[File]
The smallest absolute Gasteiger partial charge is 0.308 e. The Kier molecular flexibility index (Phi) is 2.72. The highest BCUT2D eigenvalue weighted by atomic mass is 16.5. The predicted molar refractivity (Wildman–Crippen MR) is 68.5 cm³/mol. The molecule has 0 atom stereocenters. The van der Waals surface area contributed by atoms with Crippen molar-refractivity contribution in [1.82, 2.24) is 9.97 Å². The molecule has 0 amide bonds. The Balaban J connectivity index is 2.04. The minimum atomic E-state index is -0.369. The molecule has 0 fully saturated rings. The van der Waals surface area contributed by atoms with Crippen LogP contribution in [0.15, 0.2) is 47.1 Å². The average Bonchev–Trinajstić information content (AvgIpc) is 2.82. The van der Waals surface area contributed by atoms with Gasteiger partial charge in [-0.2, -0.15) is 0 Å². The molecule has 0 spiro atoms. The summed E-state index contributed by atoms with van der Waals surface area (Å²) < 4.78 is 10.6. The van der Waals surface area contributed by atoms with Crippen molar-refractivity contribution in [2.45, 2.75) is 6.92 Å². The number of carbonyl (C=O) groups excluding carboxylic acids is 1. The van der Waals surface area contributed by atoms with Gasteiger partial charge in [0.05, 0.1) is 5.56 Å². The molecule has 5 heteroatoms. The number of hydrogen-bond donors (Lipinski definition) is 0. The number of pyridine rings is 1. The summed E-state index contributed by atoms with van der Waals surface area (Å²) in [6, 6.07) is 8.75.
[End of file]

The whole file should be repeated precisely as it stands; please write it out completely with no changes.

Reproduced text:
The smallest absolute Gasteiger partial charge is 0.308 e. The Kier molecular flexibility index (Phi) is 2.72. The highest BCUT2D eigenvalue weighted by atomic mass is 16.5. The predicted molar refractivity (Wildman–Crippen MR) is 68.5 cm³/mol. The molecule has 0 atom stereocenters. The van der Waals surface area contributed by atoms with Crippen molar-refractivity contribution in [1.82, 2.24) is 9.97 Å². The molecule has 0 amide bonds. The Balaban J connectivity index is 2.04. The minimum atomic E-state index is -0.369. The molecule has 0 fully saturated rings. The van der Waals surface area contributed by atoms with Crippen LogP contribution in [0.15, 0.2) is 47.1 Å². The average Bonchev–Trinajstić information content (AvgIpc) is 2.82. The van der Waals surface area contributed by atoms with Gasteiger partial charge in [-0.2, -0.15) is 0 Å². The molecule has 0 spiro atoms. The summed E-state index contributed by atoms with van der Waals surface area (Å²) < 4.78 is 10.6. The van der Waals surface area contributed by atoms with Crippen molar-refractivity contribution in [2.45, 2.75) is 6.92 Å². The number of carbonyl (C=O) groups excluding carboxylic acids is 1. The van der Waals surface area contributed by atoms with Gasteiger partial charge in [0.05, 0.1) is 5.56 Å². The molecule has 5 heteroatoms. The number of hydrogen-bond donors (Lipinski definition) is 0. The number of pyridine rings is 1. The summed E-state index contributed by atoms with van der Waals surface area (Å²) in [6, 6.07) is 8.75.